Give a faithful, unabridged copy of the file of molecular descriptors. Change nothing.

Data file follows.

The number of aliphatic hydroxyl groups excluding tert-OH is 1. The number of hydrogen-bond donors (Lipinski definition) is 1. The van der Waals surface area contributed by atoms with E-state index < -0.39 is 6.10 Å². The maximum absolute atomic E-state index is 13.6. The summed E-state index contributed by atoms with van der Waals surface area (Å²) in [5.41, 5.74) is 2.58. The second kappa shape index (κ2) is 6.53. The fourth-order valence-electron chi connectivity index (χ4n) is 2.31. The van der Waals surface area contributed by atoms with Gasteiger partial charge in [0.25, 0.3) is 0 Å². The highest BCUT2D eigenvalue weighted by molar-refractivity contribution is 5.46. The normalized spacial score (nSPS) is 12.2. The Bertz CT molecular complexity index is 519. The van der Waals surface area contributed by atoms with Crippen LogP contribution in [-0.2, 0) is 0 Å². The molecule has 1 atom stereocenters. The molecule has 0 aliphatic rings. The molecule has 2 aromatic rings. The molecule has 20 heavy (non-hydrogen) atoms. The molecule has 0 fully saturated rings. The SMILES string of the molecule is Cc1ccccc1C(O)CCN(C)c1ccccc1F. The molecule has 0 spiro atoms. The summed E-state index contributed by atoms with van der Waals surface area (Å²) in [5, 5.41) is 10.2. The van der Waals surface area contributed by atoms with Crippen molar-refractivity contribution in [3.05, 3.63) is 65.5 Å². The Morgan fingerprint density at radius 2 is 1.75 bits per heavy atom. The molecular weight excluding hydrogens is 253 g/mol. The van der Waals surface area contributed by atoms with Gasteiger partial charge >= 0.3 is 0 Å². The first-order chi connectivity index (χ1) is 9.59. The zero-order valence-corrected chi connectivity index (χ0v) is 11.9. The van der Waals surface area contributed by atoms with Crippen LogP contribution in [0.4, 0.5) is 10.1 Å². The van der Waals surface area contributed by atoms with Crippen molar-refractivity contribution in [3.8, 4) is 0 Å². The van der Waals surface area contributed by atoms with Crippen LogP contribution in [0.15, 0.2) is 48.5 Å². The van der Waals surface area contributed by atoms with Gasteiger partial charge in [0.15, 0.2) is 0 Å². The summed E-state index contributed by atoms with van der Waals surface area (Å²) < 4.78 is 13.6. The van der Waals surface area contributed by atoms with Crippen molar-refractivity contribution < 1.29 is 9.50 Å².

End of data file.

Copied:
The number of aliphatic hydroxyl groups excluding tert-OH is 1. The number of hydrogen-bond donors (Lipinski definition) is 1. The van der Waals surface area contributed by atoms with E-state index < -0.39 is 6.10 Å². The maximum absolute atomic E-state index is 13.6. The summed E-state index contributed by atoms with van der Waals surface area (Å²) in [5.41, 5.74) is 2.58. The second kappa shape index (κ2) is 6.53. The fourth-order valence-electron chi connectivity index (χ4n) is 2.31. The van der Waals surface area contributed by atoms with Gasteiger partial charge in [0.25, 0.3) is 0 Å². The highest BCUT2D eigenvalue weighted by molar-refractivity contribution is 5.46. The normalized spacial score (nSPS) is 12.2. The Bertz CT molecular complexity index is 519. The van der Waals surface area contributed by atoms with Crippen LogP contribution in [-0.2, 0) is 0 Å². The molecule has 1 atom stereocenters. The molecule has 0 aliphatic rings. The molecule has 2 aromatic rings. The molecule has 20 heavy (non-hydrogen) atoms. The molecule has 0 fully saturated rings. The SMILES string of the molecule is Cc1ccccc1C(O)CCN(C)c1ccccc1F. The molecule has 0 spiro atoms. The summed E-state index contributed by atoms with van der Waals surface area (Å²) in [5, 5.41) is 10.2. The van der Waals surface area contributed by atoms with Crippen molar-refractivity contribution in [3.05, 3.63) is 65.5 Å². The Morgan fingerprint density at radius 2 is 1.75 bits per heavy atom. The molecular weight excluding hydrogens is 253 g/mol. The van der Waals surface area contributed by atoms with Gasteiger partial charge >= 0.3 is 0 Å². The first-order chi connectivity index (χ1) is 9.59. The zero-order valence-corrected chi connectivity index (χ0v) is 11.9. The van der Waals surface area contributed by atoms with Crippen LogP contribution in [0.4, 0.5) is 10.1 Å². The van der Waals surface area contributed by atoms with Crippen molar-refractivity contribution in [3.8, 4) is 0 Å². The van der Waals surface area contributed by atoms with Crippen LogP contribution in [0.15, 0.2) is 48.5 Å². The van der Waals surface area contributed by atoms with Gasteiger partial charge in [0.15, 0.2) is 0 Å². The summed E-state index contributed by atoms with van der Waals surface area (Å²) < 4.78 is 13.6. The van der Waals surface area contributed by atoms with Crippen molar-refractivity contribution < 1.29 is 9.50 Å².